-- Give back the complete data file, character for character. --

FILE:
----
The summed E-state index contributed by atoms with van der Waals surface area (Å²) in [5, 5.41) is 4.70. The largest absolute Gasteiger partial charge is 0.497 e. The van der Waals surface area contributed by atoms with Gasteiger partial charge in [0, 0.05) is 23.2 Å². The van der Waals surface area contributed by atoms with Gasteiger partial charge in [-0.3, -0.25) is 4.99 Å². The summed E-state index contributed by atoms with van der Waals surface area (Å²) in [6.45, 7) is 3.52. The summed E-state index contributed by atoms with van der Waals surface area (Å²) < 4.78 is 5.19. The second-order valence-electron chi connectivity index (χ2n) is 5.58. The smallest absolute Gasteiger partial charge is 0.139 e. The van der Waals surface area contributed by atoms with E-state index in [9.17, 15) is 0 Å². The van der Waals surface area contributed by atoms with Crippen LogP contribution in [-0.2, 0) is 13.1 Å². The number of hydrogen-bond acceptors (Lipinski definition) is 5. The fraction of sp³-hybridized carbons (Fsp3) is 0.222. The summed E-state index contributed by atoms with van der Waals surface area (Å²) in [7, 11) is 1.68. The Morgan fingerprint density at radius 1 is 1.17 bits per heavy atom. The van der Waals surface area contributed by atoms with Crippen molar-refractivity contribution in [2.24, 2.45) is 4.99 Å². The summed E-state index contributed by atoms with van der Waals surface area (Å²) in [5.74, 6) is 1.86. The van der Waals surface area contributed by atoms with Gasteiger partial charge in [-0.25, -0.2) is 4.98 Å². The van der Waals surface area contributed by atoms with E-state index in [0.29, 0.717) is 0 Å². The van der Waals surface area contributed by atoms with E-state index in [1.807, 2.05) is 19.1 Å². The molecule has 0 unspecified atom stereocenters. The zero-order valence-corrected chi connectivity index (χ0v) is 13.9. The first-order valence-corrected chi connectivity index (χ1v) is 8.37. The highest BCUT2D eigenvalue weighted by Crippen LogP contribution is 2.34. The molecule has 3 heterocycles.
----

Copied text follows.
The summed E-state index contributed by atoms with van der Waals surface area (Å²) in [5, 5.41) is 4.70. The largest absolute Gasteiger partial charge is 0.497 e. The van der Waals surface area contributed by atoms with Gasteiger partial charge in [0, 0.05) is 23.2 Å². The van der Waals surface area contributed by atoms with Gasteiger partial charge in [-0.3, -0.25) is 4.99 Å². The summed E-state index contributed by atoms with van der Waals surface area (Å²) in [6.45, 7) is 3.52. The summed E-state index contributed by atoms with van der Waals surface area (Å²) < 4.78 is 5.19. The second-order valence-electron chi connectivity index (χ2n) is 5.58. The smallest absolute Gasteiger partial charge is 0.139 e. The van der Waals surface area contributed by atoms with E-state index in [9.17, 15) is 0 Å². The van der Waals surface area contributed by atoms with Crippen LogP contribution in [-0.2, 0) is 13.1 Å². The number of hydrogen-bond acceptors (Lipinski definition) is 5. The fraction of sp³-hybridized carbons (Fsp3) is 0.222. The summed E-state index contributed by atoms with van der Waals surface area (Å²) in [7, 11) is 1.68. The Morgan fingerprint density at radius 1 is 1.17 bits per heavy atom. The van der Waals surface area contributed by atoms with Crippen molar-refractivity contribution in [2.24, 2.45) is 4.99 Å². The summed E-state index contributed by atoms with van der Waals surface area (Å²) in [5.74, 6) is 1.86. The van der Waals surface area contributed by atoms with Gasteiger partial charge in [-0.25, -0.2) is 4.98 Å². The van der Waals surface area contributed by atoms with E-state index in [0.29, 0.717) is 0 Å². The van der Waals surface area contributed by atoms with E-state index in [1.807, 2.05) is 19.1 Å². The molecule has 0 unspecified atom stereocenters. The zero-order valence-corrected chi connectivity index (χ0v) is 13.9. The first-order valence-corrected chi connectivity index (χ1v) is 8.37. The highest BCUT2D eigenvalue weighted by Crippen LogP contribution is 2.34. The molecule has 3 heterocycles.